When we polled business leaders earlier this year on IT concerns, we heard one reoccurring sentiment: “Am I going to walk in tomorrow and find there’s an IT problem I didn’t see coming?”
Last week, we completed our webinar series. “Explore a Cyber Attacker’s Mindset” is aimed at understanding how cyber attackers select and identify targets. This knowledge gives you an advantage in protecting your organization.
Below is a recap of the main points we shared and a link to a recording of the presentation led by Ben Fishbune, the Director of Business Development, a Solutions Architect, and a member of the leadership team at Xamin.
The Hacker's Mindset
The hacker is often portrayed in media as a shady character with a concealed face. The reality is they likely look like your average employee—just with a better understanding of technology and a strong, developed skill of social engineering that allows them to manipulate others into giving vital information.
There are different types of hackers, including:
- White hats: The “good guys” who follow the rules and work with companies to obey responsible disclosure laws.
- Grey hats: Hackers with good intentions who don’t always operate within the confines of the law and often follow their own morality to further their celebrity or a political cause.
- Black hats: The cyber criminals who look to do damage and are often part of organized crime groups.
According to the Verizon 2020 Data Breach Investigation Report, 70% of data breaches were perpetrated by external actors, and 55% of those individuals belonged to an organized crime group. The three most common ways individuals were able to get into a system were direct hacking (45%), internal errors, such as making private information public (22%), and social attacks, such as phishing or email fraud (22%).
Of the cyberattacks reported last year, 86% were financially motivated. Victims of cyberattacks are often large business, most likely due to better financial outcomes for the hackers and more users to compromise. However, 28% of breaches involved small businesses, and with hackers increasingly focused on compromising supply chains, even partnering with larger vendors can make small businesses a more enticing target. Attackers often see smaller companies as a way into larger targets because of their less developed IT services.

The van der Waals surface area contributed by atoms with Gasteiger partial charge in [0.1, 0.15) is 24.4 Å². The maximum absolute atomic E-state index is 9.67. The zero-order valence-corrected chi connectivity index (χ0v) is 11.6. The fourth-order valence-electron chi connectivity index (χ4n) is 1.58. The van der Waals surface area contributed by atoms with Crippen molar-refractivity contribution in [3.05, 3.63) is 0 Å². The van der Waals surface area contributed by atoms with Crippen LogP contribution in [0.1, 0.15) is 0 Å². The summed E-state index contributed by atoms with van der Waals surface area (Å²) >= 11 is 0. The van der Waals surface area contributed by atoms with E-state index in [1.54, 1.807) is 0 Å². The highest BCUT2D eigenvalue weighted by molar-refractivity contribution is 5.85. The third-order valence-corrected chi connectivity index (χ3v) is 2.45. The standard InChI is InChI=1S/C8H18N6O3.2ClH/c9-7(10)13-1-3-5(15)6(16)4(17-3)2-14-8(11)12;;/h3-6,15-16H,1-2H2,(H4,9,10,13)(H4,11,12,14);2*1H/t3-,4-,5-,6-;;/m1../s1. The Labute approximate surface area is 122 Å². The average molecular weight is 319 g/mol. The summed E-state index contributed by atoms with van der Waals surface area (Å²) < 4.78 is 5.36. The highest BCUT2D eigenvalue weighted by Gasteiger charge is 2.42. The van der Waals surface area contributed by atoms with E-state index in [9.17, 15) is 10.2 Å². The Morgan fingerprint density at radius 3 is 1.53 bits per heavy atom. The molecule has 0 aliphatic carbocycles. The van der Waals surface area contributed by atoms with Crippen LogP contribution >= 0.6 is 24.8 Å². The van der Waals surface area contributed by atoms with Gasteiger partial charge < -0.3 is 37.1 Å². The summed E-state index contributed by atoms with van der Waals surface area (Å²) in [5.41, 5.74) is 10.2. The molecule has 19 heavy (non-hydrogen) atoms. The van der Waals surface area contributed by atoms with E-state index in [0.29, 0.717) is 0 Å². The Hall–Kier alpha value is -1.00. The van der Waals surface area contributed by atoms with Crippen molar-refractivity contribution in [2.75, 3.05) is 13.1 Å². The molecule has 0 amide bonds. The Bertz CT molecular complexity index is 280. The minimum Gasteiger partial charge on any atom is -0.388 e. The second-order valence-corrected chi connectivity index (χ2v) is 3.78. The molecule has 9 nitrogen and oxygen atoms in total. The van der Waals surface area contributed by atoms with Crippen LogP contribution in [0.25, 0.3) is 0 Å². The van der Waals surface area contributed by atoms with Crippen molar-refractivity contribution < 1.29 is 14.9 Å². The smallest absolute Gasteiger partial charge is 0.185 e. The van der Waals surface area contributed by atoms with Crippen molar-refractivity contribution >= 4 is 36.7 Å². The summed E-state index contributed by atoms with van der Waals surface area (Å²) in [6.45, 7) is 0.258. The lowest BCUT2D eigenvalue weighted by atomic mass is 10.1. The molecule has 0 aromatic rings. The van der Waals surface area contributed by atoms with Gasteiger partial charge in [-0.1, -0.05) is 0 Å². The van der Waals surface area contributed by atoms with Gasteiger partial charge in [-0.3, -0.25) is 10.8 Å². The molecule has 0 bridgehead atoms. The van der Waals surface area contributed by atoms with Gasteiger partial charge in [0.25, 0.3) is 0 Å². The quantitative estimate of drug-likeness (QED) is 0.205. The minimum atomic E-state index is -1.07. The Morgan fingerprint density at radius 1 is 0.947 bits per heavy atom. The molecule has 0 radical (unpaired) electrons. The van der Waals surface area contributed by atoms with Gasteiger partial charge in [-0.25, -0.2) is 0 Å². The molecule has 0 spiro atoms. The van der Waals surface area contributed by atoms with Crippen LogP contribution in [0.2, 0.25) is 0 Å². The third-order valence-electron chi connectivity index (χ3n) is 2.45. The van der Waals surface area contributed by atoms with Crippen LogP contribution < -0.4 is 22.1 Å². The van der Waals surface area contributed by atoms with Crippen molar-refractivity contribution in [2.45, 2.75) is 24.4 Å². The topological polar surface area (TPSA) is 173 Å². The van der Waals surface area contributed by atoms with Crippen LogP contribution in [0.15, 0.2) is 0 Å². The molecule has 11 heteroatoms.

Cybercriminals are patient and determined. Though cyberattacks may seem to happen quickly to those who become their victims, the processes of a cybercrime can take months and involves slow probing of an organization’s vulnerabilities.
Cost to Your Organization
The costs of data breaches have risen in the past year by 10%, the largest increase in the past seven years. The global average cost of a data breach $4.24 million, and in the United States, that average is $9.05 million—a 5% increase over the last year.
According to IBM Security 2021 Cost of a Data Breach Report, the highest cost for organizations to incur during a data breach is in the form of lost business (38%). This can come in many forms such as business disruption and revenue losses from system downtime, the cost of lost customers, the cost of acquiring new customers, and the loss of reputation.
The top five industries affected were:
- Healthcare ($9.23 million)
- Financial ($5.72 million)
- Pharmaceuticals ($5.04 million)
- Technology ($4.88 million)
- Energy ($4.65 million)